Tag Archives: Dave Franco

22 Jump Street

Rewind back to 2012 before 21 Jump Street was released. It was the hit no one was expecting. After all it was based on a tv series with a ridiculous premise. It had that guy-Jonah Hill- from Superbad, before he was Oscar nominated and although everyone knew Channing Tatum was hot, and those of us who saw A Guide to Recognising Your Saints knew he could act, no one knew if he was funny. But then it was released, became a huge hit and most of all it was hilarious. But now that expectations are higher can the crew at Jump Street strike gold for a second time?

Schmidt (Jonah Hill) and Jenko (Channing Tatum) are undercover again, this time as college students looking for the dealer of a new drug WHYPHY. But they struggle dealing with their new college lifestyle and maintaining their friendship at the same time. Will they get the dealers and still be friends?

As you can imagine no one in this film is taking themselves too seriously but they do take being funny as serious business, so cue lots of jokes about how ridiculous it is that there’s a sequel to this movie and how “second missions” are never as good the second time around. They are only bigger and more expensive than the first. Although they playfully acknowledge how similar everything is to the first movie the jokes are not a repeat of the first film.

Happily Tatum and Hill make for a great “power couple” once again. Hilariously facing relationship troubles due to Tatum’s new bromance with fellow jock Zook (Wyatt Russell-son of Kurt Russell and Goldie Hawn), cue a very jealous Schmidt. It’s also great to have Ice Cube as Captain Dickinson  back again with a brand new flash office across the road at 22 Jump Street, who also hammers it home how expensive everything is for the “second mission”. Theres also great cameos from Dave Franco and Rob Riggle from the first film.

The only thing that perhaps is missing from this film is the surprise element that the original had. No one was expecting it to be any good which made the laughs even more hilarious. While the jokes are still funny in this one I don’t think they come at quite a ferocious pace as the previous installment. However considering the state of most sequels now a days the fact that this one manages to be good in its own right is enough of an achievement.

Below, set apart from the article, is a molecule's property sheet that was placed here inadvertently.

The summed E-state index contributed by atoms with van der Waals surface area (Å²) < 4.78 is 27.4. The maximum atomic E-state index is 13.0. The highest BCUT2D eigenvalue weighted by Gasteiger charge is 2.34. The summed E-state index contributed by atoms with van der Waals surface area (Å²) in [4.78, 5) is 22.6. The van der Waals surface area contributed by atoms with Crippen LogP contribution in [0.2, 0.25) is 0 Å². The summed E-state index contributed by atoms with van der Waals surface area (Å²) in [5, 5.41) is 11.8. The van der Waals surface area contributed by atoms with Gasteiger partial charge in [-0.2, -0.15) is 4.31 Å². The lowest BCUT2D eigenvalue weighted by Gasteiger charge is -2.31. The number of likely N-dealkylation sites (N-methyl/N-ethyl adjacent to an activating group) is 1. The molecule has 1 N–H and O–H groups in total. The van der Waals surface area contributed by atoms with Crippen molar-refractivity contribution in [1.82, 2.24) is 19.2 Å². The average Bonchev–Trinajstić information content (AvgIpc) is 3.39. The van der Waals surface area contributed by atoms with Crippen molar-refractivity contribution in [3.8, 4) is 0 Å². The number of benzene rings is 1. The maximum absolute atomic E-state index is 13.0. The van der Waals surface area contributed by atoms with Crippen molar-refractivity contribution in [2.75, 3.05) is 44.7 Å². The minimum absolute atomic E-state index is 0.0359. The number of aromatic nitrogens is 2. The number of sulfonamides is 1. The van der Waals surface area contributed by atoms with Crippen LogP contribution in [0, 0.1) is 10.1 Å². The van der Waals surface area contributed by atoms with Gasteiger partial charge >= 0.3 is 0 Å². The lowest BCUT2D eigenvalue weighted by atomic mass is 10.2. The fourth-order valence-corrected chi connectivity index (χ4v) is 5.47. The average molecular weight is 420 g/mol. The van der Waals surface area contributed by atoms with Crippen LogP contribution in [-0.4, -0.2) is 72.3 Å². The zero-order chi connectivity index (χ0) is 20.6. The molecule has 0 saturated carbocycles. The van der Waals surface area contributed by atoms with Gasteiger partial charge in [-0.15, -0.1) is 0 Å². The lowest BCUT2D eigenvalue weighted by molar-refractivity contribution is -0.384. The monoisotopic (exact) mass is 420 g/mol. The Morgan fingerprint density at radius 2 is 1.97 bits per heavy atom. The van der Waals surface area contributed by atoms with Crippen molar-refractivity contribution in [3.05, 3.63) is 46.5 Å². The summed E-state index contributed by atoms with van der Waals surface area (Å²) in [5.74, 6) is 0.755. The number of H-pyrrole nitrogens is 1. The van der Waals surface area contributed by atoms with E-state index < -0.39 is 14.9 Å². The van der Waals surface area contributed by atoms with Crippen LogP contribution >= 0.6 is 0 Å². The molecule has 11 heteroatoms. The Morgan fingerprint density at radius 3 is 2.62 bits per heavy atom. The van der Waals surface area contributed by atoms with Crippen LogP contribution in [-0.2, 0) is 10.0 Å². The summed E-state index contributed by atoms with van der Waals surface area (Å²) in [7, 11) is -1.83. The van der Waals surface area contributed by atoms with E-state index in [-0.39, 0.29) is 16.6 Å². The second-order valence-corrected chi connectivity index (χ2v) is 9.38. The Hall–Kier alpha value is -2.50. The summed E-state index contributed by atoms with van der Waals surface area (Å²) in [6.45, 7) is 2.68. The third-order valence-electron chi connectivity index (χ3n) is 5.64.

Stay for the end credits to get some ideas on what future installments of Jump Street could look like. Is it wrong that I would actually want to see a lot of them?

Rating 4/5 – a great comedy with a brilliant double act in Hill and Tatum

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Bad Neighbours (2014)

Everybody needs good neighbours hey? Except we often don’t get a choice about who moves in next door to us and in the new comedy Bad Neighbours (released as Neighbours in the US) we see what happens when a normal couple get lumbered with the neighbours from hell.

Married couple Mac (Seth Rogan) and Kelly (Rose Byrne) have a newborn baby and are struggling to adjust to being responsible adults while their friends are still out enjoying their wild social lives. When a frat house move in next door with all night parties and endless noise, a bitter war between the neighbours soon start to escalate.

Maybe it’s because I have experienced noisy neighbours in the past that I completely sympathised with the main couple’s plight as their new neighbours keep them up all night with their loud antics. It also helps that Seth Rogan and Rose Byrne are a likeable if also flawed couple who are capable of being just as immature as the frat boys. The film isn’t afraid to show their main characters being less than perfect and both sides are shown to take things too far in the battle for the street.